Grief Travel: How Travel Helped My Grieving of My Mother’s Death
Last Updated on January 31, 2022
I don’t often talk about the personal side of my travel blog that often. But this is quite an important topic for me. I’m not afraid to talk about grief and the effects of it. I grew up with a large family. But within that large family, we have had to face death more times than I can count. When I was 15 I lost my mother to a brain haemorrhage.
It was a horrific time in my life. I went to college, I got a call before lunchtime and rushed to the hospital to basically get ready to say goodbye to her as bleeding would not stop. Within a 24-hour period, I had lost my best friend, my mother, my rock. Just writing this brings tears to my eyes. I don’t want to dwell on the negative because that’s not what this article is about and I know my mother would be telling me to cheer up.
How I came into grief travel
Fast forward to when I was 19 years old I found myself in another hard time of my life. Actually I just felt like life was hard, everything was hard. All I wanted to do was run away and do something new but I just had no direction. Until I found myself at the travel agents collecting brochures on Europe and other amazing places around the world. It was only within a couple of weeks that I had decided to book a one-way ticket to London. I moved there for two years. This was my first taste of grief travel.
I hadn’t even applied for my visa yet (silly I know) but I knew this is what I had to do and I knew it was going to happen. Next I put down payments on two tours so when I got to Europe I was forced to meet new people. For a girl who had never travelled solo before I was scared shitless.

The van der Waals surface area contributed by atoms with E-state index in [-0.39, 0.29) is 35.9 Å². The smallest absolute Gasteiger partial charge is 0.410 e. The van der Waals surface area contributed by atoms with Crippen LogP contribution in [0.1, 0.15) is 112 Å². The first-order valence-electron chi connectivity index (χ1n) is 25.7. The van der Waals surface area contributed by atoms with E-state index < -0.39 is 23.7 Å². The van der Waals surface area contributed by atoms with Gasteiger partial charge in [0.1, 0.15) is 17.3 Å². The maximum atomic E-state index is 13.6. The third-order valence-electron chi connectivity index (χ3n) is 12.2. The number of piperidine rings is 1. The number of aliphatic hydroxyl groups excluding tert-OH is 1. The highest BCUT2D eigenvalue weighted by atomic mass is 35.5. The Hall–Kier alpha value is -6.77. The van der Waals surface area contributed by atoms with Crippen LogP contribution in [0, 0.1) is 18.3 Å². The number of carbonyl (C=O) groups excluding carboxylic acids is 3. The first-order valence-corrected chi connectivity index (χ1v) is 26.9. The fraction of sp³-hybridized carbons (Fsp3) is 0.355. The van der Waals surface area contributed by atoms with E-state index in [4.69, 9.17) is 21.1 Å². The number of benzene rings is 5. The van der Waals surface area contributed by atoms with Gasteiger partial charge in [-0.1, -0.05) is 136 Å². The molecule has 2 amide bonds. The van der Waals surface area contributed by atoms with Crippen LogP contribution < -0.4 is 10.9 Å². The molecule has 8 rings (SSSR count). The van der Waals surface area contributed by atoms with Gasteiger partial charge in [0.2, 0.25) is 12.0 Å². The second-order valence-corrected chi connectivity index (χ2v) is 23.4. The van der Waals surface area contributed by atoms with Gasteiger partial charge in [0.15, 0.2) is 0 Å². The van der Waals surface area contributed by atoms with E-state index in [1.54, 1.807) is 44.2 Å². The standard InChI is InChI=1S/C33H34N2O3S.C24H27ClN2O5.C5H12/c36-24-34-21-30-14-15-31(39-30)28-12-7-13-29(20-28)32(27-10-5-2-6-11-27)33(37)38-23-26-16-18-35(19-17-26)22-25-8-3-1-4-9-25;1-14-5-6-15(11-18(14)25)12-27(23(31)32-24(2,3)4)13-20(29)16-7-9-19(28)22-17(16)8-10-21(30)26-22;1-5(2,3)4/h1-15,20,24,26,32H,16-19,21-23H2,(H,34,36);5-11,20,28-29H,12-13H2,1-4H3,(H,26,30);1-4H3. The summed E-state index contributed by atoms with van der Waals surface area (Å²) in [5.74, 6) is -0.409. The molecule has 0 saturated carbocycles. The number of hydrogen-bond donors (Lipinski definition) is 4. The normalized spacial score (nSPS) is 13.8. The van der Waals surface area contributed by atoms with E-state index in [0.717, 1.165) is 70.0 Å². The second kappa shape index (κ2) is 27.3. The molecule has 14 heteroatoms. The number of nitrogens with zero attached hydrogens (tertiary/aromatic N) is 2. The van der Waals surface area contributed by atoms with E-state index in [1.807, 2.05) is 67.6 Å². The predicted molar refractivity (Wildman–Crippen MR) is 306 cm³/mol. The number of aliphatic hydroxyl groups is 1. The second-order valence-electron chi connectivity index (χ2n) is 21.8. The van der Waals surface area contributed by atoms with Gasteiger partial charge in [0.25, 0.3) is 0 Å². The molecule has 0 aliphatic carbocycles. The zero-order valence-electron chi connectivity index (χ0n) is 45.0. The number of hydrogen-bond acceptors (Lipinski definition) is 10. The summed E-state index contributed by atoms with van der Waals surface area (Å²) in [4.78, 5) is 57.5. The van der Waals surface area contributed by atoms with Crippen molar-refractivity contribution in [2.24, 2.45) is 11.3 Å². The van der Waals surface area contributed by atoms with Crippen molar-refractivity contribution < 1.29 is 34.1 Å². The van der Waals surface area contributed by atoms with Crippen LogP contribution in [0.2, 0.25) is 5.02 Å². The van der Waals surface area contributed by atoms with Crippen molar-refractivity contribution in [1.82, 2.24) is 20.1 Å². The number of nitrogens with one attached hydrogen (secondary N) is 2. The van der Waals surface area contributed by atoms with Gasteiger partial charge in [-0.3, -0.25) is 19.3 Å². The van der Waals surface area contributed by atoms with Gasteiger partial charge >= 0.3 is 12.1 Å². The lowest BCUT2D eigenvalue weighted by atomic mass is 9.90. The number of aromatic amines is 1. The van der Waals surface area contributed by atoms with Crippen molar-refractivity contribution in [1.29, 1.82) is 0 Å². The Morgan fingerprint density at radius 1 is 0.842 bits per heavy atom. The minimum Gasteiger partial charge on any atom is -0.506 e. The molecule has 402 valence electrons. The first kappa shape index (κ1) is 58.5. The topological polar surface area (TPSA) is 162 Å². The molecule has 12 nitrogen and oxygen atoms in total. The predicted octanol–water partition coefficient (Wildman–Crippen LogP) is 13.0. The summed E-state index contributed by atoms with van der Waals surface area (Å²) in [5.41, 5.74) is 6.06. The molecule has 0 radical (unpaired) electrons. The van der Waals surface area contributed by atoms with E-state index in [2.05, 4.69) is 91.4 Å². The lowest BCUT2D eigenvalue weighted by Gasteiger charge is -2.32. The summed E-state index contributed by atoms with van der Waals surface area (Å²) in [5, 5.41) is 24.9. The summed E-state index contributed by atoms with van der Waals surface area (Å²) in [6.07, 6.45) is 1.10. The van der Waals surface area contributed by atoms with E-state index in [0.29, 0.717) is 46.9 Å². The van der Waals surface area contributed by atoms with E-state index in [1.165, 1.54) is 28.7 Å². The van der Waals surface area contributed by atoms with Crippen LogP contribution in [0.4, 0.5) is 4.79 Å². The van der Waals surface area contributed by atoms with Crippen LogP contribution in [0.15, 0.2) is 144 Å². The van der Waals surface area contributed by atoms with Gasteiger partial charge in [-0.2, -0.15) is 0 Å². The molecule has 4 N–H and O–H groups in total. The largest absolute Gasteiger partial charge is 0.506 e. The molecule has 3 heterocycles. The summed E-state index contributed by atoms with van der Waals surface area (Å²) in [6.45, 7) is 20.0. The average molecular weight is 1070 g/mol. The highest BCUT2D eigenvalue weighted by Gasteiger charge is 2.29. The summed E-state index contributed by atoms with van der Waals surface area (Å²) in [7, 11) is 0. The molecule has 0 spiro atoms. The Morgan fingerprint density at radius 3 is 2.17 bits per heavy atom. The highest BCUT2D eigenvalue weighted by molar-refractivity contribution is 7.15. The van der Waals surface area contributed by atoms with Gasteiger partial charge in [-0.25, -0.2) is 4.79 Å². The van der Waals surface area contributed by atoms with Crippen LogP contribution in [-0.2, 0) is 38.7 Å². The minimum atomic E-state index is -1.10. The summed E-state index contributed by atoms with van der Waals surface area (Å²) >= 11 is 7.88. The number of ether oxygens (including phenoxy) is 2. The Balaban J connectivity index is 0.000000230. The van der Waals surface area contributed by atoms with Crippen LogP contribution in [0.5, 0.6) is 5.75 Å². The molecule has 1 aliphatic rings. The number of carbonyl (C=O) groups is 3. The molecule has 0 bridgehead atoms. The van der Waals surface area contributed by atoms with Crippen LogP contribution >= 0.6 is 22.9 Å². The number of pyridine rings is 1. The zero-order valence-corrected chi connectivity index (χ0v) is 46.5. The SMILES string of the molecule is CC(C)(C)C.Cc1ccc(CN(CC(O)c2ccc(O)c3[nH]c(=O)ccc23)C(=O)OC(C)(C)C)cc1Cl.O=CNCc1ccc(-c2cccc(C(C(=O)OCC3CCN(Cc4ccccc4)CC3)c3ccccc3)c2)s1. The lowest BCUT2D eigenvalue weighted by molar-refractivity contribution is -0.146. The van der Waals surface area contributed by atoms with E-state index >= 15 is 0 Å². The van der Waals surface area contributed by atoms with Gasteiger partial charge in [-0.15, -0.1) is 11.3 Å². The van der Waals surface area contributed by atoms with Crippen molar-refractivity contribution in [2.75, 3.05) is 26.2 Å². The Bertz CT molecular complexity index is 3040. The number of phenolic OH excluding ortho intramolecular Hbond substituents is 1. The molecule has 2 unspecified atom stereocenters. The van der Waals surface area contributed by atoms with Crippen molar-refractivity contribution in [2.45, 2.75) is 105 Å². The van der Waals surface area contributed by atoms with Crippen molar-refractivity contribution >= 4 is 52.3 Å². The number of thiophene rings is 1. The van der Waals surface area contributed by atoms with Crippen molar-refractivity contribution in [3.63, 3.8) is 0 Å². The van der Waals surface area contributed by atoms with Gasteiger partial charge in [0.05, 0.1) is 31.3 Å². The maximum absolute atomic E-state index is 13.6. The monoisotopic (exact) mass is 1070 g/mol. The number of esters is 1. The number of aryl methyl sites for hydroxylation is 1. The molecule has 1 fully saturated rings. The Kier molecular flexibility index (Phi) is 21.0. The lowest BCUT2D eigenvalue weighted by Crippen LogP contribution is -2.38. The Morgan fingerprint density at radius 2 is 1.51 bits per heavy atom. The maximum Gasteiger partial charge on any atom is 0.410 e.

Now I am 23 and I have started to reflect on how travel has changed my life and the other day I knew I need to write this. At the end of the day, grief made me travel and travel has helped my grieving of the loss of my mother. It will never heal it but it has helped it a lot. Actually, there are many situations where I feel travel can help heal. Maybe travelling can help with a broken heart, or another bad time in your life?
There are a few of similarities between grief and travelling. Grief can make you more empathetic of other people’s situations. You understand what people go through when they lose someone they love. Travelling also makes you more empathetic because you see different cultures. You see the hardships of other countries and it makes you more empathetic and open-minded. Grief is also thought-provoking, it makes you think about how life is short and why do these types of thing happen to good people. Similarly, travel is also thought-provoking. It brings forth a lot of questions about how the world is and why does it have to be that way.
I cannot tell you the scientific reason why travel can help with grief (sorry, I am not Einstein). But I can tell you that in my personal experience that it has helped greatly and still helps to this day. I love being able to hike to the top of the mountain, reflect, getting fresh air and seeing a new landscape. I love the feeling when you turn up to a new country and think “Holy cow, I cannot believe I am here”. Every single time I am in a new place I always say to myself ‘there you go, Mum, look at this’ as if my Mum is travelling around the world with me. In my heart I know she is.
If you’re really struggling with something right now, whether it’s grief or a broken heart, then have a think. Ask yourself, do you need a fresh breath of air or a change in your routine? You hear stories all the time of people being dumped so they head to the other side of the world. You may even hear someone say “I hate my job, I’m depressed, I’m going to move to Bali”! There’s some reason behind the madness.
Celebrate life because you never know when it could end. If you were to leave this world tomorrow would you be happy about what you have done so far? Grief has created this amazing appreciation of something that is so sacred: life. Make some happy memories, celebrate the world that surrounds us and try travelling. Even if it’s to a new town in your country. Get away from the routines, from your bed and the comforts. It took me 4 years after my mother died to get out of that comfort zone and thank goodness I did.
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